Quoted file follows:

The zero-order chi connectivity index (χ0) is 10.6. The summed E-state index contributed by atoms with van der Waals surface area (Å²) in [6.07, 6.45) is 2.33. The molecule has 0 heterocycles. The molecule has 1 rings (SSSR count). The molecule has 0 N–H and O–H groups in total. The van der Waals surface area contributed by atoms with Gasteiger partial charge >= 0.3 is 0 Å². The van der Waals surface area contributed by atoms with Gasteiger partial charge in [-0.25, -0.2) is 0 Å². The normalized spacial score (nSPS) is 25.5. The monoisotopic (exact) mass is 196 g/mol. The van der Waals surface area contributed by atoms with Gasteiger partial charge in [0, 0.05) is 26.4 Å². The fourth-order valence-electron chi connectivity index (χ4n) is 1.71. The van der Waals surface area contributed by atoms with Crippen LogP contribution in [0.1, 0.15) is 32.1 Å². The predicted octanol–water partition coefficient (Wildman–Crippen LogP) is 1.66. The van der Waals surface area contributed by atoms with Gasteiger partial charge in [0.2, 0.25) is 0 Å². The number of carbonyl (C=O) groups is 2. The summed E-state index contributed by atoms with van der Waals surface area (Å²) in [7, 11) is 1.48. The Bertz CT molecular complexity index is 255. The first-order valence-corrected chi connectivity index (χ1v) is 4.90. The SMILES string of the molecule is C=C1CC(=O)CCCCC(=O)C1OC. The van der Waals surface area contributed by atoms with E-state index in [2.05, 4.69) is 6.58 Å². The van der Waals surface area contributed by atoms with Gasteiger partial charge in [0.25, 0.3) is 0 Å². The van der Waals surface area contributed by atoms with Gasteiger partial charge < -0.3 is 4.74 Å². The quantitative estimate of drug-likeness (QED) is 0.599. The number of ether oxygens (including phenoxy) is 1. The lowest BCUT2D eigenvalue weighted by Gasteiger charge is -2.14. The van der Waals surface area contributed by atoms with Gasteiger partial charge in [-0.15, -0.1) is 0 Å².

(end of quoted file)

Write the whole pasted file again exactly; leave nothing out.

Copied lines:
The zero-order chi connectivity index (χ0) is 10.6. The summed E-state index contributed by atoms with van der Waals surface area (Å²) in [6.07, 6.45) is 2.33. The molecule has 0 heterocycles. The molecule has 1 rings (SSSR count). The molecule has 0 N–H and O–H groups in total. The van der Waals surface area contributed by atoms with Gasteiger partial charge >= 0.3 is 0 Å². The van der Waals surface area contributed by atoms with Gasteiger partial charge in [-0.25, -0.2) is 0 Å². The normalized spacial score (nSPS) is 25.5. The monoisotopic (exact) mass is 196 g/mol. The van der Waals surface area contributed by atoms with Gasteiger partial charge in [0, 0.05) is 26.4 Å². The fourth-order valence-electron chi connectivity index (χ4n) is 1.71. The van der Waals surface area contributed by atoms with Crippen LogP contribution in [0.1, 0.15) is 32.1 Å². The predicted octanol–water partition coefficient (Wildman–Crippen LogP) is 1.66. The van der Waals surface area contributed by atoms with Gasteiger partial charge in [0.2, 0.25) is 0 Å². The number of carbonyl (C=O) groups is 2. The summed E-state index contributed by atoms with van der Waals surface area (Å²) in [7, 11) is 1.48. The Bertz CT molecular complexity index is 255. The first-order valence-corrected chi connectivity index (χ1v) is 4.90. The SMILES string of the molecule is C=C1CC(=O)CCCCC(=O)C1OC. The van der Waals surface area contributed by atoms with E-state index in [2.05, 4.69) is 6.58 Å². The van der Waals surface area contributed by atoms with Gasteiger partial charge in [0.25, 0.3) is 0 Å². The van der Waals surface area contributed by atoms with Gasteiger partial charge < -0.3 is 4.74 Å². The quantitative estimate of drug-likeness (QED) is 0.599. The number of ether oxygens (including phenoxy) is 1. The lowest BCUT2D eigenvalue weighted by Gasteiger charge is -2.14. The van der Waals surface area contributed by atoms with Gasteiger partial charge in [-0.15, -0.1) is 0 Å².